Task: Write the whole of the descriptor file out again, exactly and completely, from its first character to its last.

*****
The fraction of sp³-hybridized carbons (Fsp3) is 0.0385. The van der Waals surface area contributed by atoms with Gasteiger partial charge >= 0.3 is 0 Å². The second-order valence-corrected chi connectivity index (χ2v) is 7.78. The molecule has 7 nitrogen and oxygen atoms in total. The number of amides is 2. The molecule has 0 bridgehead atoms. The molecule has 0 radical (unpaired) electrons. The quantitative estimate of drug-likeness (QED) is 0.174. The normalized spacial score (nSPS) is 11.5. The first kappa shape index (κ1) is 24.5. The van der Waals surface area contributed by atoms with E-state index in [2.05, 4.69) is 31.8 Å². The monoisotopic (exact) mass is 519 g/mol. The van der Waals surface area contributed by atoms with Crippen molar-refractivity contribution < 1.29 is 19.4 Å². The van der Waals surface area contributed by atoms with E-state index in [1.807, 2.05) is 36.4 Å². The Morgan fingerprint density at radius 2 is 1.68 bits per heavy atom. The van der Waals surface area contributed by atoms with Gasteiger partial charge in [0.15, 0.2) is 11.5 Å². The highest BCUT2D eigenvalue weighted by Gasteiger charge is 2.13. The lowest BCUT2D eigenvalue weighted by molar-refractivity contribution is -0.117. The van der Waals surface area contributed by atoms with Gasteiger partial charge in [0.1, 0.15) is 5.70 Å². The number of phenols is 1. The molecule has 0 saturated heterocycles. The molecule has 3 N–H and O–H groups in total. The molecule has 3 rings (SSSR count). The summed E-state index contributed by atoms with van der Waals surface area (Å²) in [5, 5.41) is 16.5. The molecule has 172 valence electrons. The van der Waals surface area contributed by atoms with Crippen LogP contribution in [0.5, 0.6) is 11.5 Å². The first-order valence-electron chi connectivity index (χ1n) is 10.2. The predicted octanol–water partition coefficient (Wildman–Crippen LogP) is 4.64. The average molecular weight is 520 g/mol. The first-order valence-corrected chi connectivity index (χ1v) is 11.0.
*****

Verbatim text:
The fraction of sp³-hybridized carbons (Fsp3) is 0.0385. The van der Waals surface area contributed by atoms with Gasteiger partial charge >= 0.3 is 0 Å². The second-order valence-corrected chi connectivity index (χ2v) is 7.78. The molecule has 7 nitrogen and oxygen atoms in total. The number of amides is 2. The molecule has 0 bridgehead atoms. The molecule has 0 radical (unpaired) electrons. The quantitative estimate of drug-likeness (QED) is 0.174. The normalized spacial score (nSPS) is 11.5. The first kappa shape index (κ1) is 24.5. The van der Waals surface area contributed by atoms with E-state index in [2.05, 4.69) is 31.8 Å². The monoisotopic (exact) mass is 519 g/mol. The van der Waals surface area contributed by atoms with Crippen molar-refractivity contribution < 1.29 is 19.4 Å². The van der Waals surface area contributed by atoms with E-state index in [1.807, 2.05) is 36.4 Å². The Morgan fingerprint density at radius 2 is 1.68 bits per heavy atom. The van der Waals surface area contributed by atoms with Gasteiger partial charge in [0.15, 0.2) is 11.5 Å². The highest BCUT2D eigenvalue weighted by Gasteiger charge is 2.13. The lowest BCUT2D eigenvalue weighted by molar-refractivity contribution is -0.117. The van der Waals surface area contributed by atoms with Gasteiger partial charge in [0.1, 0.15) is 5.70 Å². The number of phenols is 1. The molecule has 0 saturated heterocycles. The molecule has 3 N–H and O–H groups in total. The molecule has 3 rings (SSSR count). The summed E-state index contributed by atoms with van der Waals surface area (Å²) in [5, 5.41) is 16.5. The molecule has 172 valence electrons. The van der Waals surface area contributed by atoms with Crippen LogP contribution in [0.5, 0.6) is 11.5 Å². The first-order valence-electron chi connectivity index (χ1n) is 10.2. The predicted octanol–water partition coefficient (Wildman–Crippen LogP) is 4.64. The average molecular weight is 520 g/mol. The first-order valence-corrected chi connectivity index (χ1v) is 11.0.